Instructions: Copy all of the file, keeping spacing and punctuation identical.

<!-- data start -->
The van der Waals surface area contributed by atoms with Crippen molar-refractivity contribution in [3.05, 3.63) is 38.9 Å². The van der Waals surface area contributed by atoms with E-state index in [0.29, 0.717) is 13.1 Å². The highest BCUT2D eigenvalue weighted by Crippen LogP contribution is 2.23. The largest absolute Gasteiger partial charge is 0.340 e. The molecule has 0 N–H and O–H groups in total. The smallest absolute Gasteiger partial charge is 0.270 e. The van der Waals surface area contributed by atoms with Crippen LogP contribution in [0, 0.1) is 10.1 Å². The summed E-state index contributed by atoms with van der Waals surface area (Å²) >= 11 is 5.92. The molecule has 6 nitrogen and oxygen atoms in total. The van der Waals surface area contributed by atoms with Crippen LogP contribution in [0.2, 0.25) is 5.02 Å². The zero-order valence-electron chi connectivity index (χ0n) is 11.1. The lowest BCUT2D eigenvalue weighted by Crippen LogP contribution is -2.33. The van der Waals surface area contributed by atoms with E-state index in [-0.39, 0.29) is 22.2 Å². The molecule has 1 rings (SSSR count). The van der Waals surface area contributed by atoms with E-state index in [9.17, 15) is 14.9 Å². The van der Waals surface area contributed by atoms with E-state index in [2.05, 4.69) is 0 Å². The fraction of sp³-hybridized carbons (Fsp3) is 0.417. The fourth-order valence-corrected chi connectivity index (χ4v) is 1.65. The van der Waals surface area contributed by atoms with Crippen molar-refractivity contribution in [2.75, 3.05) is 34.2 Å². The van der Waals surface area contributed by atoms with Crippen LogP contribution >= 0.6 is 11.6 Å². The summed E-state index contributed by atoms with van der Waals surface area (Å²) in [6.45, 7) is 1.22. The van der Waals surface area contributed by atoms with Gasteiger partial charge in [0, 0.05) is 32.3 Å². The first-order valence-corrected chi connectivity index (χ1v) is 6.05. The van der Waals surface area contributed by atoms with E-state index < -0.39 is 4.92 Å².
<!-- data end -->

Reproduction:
The van der Waals surface area contributed by atoms with Crippen molar-refractivity contribution in [3.05, 3.63) is 38.9 Å². The van der Waals surface area contributed by atoms with E-state index in [0.29, 0.717) is 13.1 Å². The highest BCUT2D eigenvalue weighted by Crippen LogP contribution is 2.23. The largest absolute Gasteiger partial charge is 0.340 e. The molecule has 0 N–H and O–H groups in total. The smallest absolute Gasteiger partial charge is 0.270 e. The van der Waals surface area contributed by atoms with Crippen LogP contribution in [0, 0.1) is 10.1 Å². The summed E-state index contributed by atoms with van der Waals surface area (Å²) >= 11 is 5.92. The molecule has 6 nitrogen and oxygen atoms in total. The van der Waals surface area contributed by atoms with Crippen LogP contribution in [0.2, 0.25) is 5.02 Å². The zero-order valence-electron chi connectivity index (χ0n) is 11.1. The lowest BCUT2D eigenvalue weighted by Crippen LogP contribution is -2.33. The van der Waals surface area contributed by atoms with E-state index in [-0.39, 0.29) is 22.2 Å². The molecule has 1 rings (SSSR count). The van der Waals surface area contributed by atoms with E-state index in [9.17, 15) is 14.9 Å². The van der Waals surface area contributed by atoms with E-state index in [2.05, 4.69) is 0 Å². The fraction of sp³-hybridized carbons (Fsp3) is 0.417. The fourth-order valence-corrected chi connectivity index (χ4v) is 1.65. The van der Waals surface area contributed by atoms with Crippen molar-refractivity contribution in [2.75, 3.05) is 34.2 Å². The van der Waals surface area contributed by atoms with Crippen LogP contribution >= 0.6 is 11.6 Å². The summed E-state index contributed by atoms with van der Waals surface area (Å²) in [6.45, 7) is 1.22. The van der Waals surface area contributed by atoms with Gasteiger partial charge in [0, 0.05) is 32.3 Å². The first-order valence-corrected chi connectivity index (χ1v) is 6.05. The van der Waals surface area contributed by atoms with E-state index < -0.39 is 4.92 Å².